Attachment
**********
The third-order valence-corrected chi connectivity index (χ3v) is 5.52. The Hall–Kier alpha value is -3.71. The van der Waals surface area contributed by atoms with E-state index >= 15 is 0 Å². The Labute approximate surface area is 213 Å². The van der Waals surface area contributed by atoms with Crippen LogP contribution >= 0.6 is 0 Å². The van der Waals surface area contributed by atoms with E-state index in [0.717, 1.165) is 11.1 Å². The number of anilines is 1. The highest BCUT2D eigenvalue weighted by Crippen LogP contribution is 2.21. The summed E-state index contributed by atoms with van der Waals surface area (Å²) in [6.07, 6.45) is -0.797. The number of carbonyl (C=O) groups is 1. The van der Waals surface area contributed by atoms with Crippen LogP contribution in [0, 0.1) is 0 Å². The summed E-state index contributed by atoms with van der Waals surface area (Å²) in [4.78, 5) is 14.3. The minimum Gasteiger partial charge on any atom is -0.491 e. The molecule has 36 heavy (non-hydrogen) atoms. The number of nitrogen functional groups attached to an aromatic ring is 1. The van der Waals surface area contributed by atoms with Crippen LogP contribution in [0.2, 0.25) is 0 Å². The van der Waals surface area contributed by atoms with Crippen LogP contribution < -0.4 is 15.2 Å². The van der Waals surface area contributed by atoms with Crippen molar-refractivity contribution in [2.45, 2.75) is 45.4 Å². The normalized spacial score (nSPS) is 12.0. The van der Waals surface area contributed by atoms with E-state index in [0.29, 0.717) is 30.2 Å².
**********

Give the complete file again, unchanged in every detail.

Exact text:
The third-order valence-corrected chi connectivity index (χ3v) is 5.52. The Hall–Kier alpha value is -3.71. The van der Waals surface area contributed by atoms with E-state index >= 15 is 0 Å². The Labute approximate surface area is 213 Å². The van der Waals surface area contributed by atoms with Crippen LogP contribution >= 0.6 is 0 Å². The van der Waals surface area contributed by atoms with E-state index in [0.717, 1.165) is 11.1 Å². The number of anilines is 1. The highest BCUT2D eigenvalue weighted by Crippen LogP contribution is 2.21. The summed E-state index contributed by atoms with van der Waals surface area (Å²) in [6.07, 6.45) is -0.797. The number of carbonyl (C=O) groups is 1. The van der Waals surface area contributed by atoms with Crippen LogP contribution in [0, 0.1) is 0 Å². The summed E-state index contributed by atoms with van der Waals surface area (Å²) in [4.78, 5) is 14.3. The minimum Gasteiger partial charge on any atom is -0.491 e. The molecule has 36 heavy (non-hydrogen) atoms. The number of nitrogen functional groups attached to an aromatic ring is 1. The van der Waals surface area contributed by atoms with Crippen LogP contribution in [0.2, 0.25) is 0 Å². The van der Waals surface area contributed by atoms with Crippen LogP contribution < -0.4 is 15.2 Å². The van der Waals surface area contributed by atoms with Crippen molar-refractivity contribution in [2.45, 2.75) is 45.4 Å². The normalized spacial score (nSPS) is 12.0. The van der Waals surface area contributed by atoms with E-state index in [0.29, 0.717) is 30.2 Å².